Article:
The Spectacle Blog

Game of Thrones: Of Ice and Fire and Sexual Frustration

By on 6.9.14 | 3:31PM

This was season four’s first episode without any nudity. But it easily made up for it with the sheer variety of violence and sexual frustration.

[Spoilers]

Episode nine, “The Watchers on the Wall,” opens on a discussion between Jon Snow and Sam Tarly about sex. Jon describes sex as giving your whole attention to someone such that you become more than yourself. This does nothing to quell Sam Tarly’s sexual frustration regarding the wildling Gilly.

This scene transitions into a wilding camp where one man is pontificating about his fabricated carnal exploits with a bear. A sexually frustrated Ygritte forcibly tells him to can it.

Game of Thrones is not a love story (there are no functional relationships) and it is not a story of good vanquishing evil. Rather it is the story of human nature. George R.R. Martin created a niche in the fantasy world by breaking the mold of good and evil. The opposing forces of ice and fire represent our conflicted allegiances and morals. 

In an ultimate twist, we may learn that even the White Walkers are cursed with the remnants of their long-lost humanity. A fitting end to the series would be an entire seventh book written from the perspective of individual White Walkers. This imaginary book would serve to justify the Walkers' existence and humanize them by revealing that they too struggle with right and wrong, are besotted by sectarian violence, and are capable of loving one another. Wouldn’t that be something?

This episode was the least exciting in season four, and it wasn’t because of the lack of nudity. Episode nine was devoid of good characters. Sam is a whiner, Gilly is a damsel in distress, Jon is walking on thin ice (get it? haha) after betraying both the night’s watch and the wildlings in that order, and Ygritte is just angry and sad.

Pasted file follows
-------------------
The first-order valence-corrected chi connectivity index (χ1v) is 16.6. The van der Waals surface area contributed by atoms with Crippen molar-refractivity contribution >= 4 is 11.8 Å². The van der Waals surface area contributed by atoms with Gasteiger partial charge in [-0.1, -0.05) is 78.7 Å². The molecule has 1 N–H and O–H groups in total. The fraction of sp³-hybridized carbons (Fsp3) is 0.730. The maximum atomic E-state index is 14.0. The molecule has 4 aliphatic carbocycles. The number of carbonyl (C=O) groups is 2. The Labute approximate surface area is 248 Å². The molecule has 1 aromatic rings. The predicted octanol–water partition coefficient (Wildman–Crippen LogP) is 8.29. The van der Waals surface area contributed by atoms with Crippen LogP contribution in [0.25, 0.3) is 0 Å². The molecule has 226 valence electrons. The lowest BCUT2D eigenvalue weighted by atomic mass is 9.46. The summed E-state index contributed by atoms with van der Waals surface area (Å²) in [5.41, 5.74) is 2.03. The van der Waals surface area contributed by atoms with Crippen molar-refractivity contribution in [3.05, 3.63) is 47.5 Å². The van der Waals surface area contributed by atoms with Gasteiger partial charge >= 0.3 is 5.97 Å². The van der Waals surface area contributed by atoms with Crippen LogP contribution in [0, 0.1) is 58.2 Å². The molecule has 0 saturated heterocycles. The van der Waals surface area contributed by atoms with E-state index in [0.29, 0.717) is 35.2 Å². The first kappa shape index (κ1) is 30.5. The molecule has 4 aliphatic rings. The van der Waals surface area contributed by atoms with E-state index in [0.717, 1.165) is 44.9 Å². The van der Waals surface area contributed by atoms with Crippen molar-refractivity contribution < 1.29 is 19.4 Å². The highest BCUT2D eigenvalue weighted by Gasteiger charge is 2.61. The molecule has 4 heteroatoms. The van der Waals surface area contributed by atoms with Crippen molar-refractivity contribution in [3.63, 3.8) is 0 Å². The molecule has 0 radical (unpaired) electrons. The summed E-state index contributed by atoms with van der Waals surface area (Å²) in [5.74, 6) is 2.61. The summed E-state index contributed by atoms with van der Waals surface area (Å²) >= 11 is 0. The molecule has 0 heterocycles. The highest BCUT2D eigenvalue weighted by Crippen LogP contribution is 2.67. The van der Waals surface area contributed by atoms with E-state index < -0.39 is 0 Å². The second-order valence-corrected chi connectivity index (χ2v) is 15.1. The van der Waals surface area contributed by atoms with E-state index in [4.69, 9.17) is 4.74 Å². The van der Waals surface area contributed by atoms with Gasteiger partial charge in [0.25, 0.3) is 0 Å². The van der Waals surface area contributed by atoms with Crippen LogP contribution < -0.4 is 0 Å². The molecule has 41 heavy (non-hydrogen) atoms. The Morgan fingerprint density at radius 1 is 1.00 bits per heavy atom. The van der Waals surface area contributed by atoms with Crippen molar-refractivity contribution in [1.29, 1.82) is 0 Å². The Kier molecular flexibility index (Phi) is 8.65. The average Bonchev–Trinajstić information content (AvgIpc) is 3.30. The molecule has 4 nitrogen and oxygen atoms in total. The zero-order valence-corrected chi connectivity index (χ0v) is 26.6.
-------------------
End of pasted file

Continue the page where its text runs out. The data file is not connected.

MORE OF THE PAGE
The Ice Age called: they want their woolly mammoths back.

While a good battle is always entertaining, the Night’s Watch vs. Mance’s wildlings was characterized by good music and bizarre or trite dialogue. Ygritte died in Jon’s arms, muttering one last “you know nothing, Jon Snow” before succumbing to the grave. Victims fell from obscene heights, suffocated on their own blood, were impaled, stabbed, meat cleaved, and gutted.

This brings me back to Oberyn and his forceful death last weekend. Ask almost anyone who watched the show without having read the books, and they could not have conceived Oberyn dying—he was a well-developed, likeable character who deserved justice for his dead sister, plus his fate is tied to Tyrion’s. Viewers held the same dangerous assumptions about Ned and Robb Stark in previous seasons.

Internationally, Game of Thrones book readers and loyalists have successfully kept plot twists a secret. I theorize that this is because readers went through the same shocks in slow motion as the books unfolded in their imagination. Furthermore, fans spent weeks, months, and sometimes years reading and rereading the books. Making their TV-watching friends spend a fraction of that time in suspense is hardly a worthy equivalence, but it’s better than nothing.  Plus, readers get to don a knowing grin and jest: “You know nothing, HBO viewers!”

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